There is one pair of gardening gloves that will get way more use in the future around this place, and not just for trimming sticker-y rose bushes and blackberry brambles. Those long protective gloves will be pulled out and put on for pretty much everything that involves logs, wood, and sun-warmed hiding places where a copperhead might coil again and lie in wait for a juicy arm.
Here is Robby sleeved up with the arms-length pruning gloves I got from Lisa.
He’s sleeved up NOW. But that wasn’t the case one chilly day a few weeks ago. Tidying up the yard after winter winds had scuffed leaves under the huge fallen oak in our front yard, he reached in to pull out the debris and haul it away to the compost pile.
There may have been a brief sharp pain just above his black nitrile work gloves, but he thought it was an oak twig poking him and never even looked. Coming in for lunch, he showed me two marks about 1cm. apart on his tender forearm. We’ve had annoying spider bites before and just assumed this was another one of them.
We called it a spider bite even when the site as well as his whole arm reddened and swelled and itched. We called it a spider bite, an especially pesky spider bite, even when bands of rash stretched across his chest and stomach. Could have been a double whammy, we told each other, maybe poison ivy as well.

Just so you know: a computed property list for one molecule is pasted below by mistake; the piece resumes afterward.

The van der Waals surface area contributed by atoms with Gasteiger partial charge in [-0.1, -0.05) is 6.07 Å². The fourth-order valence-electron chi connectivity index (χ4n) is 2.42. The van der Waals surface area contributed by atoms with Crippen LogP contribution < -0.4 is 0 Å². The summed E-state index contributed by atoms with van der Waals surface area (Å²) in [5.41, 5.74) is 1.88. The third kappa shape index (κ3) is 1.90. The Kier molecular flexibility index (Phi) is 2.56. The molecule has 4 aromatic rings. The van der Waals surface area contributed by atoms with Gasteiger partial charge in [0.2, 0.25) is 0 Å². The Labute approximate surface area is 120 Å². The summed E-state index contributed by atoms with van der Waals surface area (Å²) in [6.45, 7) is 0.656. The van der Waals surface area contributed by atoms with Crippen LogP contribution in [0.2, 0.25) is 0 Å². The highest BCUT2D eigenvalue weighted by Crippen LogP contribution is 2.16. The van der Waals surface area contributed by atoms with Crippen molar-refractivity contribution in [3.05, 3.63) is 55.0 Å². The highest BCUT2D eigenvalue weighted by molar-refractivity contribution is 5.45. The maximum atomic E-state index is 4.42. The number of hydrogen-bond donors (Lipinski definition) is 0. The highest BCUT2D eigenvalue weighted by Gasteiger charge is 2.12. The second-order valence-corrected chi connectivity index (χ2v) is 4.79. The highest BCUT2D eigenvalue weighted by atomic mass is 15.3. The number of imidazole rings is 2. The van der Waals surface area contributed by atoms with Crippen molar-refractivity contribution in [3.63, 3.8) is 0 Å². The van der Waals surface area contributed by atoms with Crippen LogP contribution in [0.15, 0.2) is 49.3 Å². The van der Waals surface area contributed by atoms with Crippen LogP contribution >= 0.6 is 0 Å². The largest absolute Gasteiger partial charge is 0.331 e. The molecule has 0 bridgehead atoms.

About a week later, his arm just as red and puffy as ever, the skin around the bite marks began turning black. Hmmm. What had bitten him? Robby checked with his colleagues at the VLM—what kind of spider has fangs 10 mm. apart? Because this one seemed unusually venomous. And wow did it itch!
The answer was speedy and revealing: No spider in Virginia has fangs that far apart. This was not a spider bite.
By then, we were visiting a daughter in Augusta County. A doctor there took a look at the arm and treated it as a Class Four Allergic Reaction. It slowly began to heal.
We never saw the snake. Everything pointed, though, to a copperhead defending itself.
We asked ourselves why we were so slow in seeking medical help and promised to be more proactive next time there was a run-in with one of the wild things in our garden.
That’s probably why a few days ago we sat together in TPMG’s after-hours clinic and couldn’t stop laughing. I was laughing because it seemed so silly to tell a doctor that something had crawled into Robby’s ear while he was lying under his car in the garage. He was laughing because what turned out to be an adventurous ant exploring his ear canal was tickling without mercy.
What will be next? One daughter said, “Don’t let Robby out of the house!” But our garden is our paradise, and we will not be turned out of it by the flaming sword of snake venom or ant annoyance. Out we go each morning to savor its joys along with whatever the challenges might be.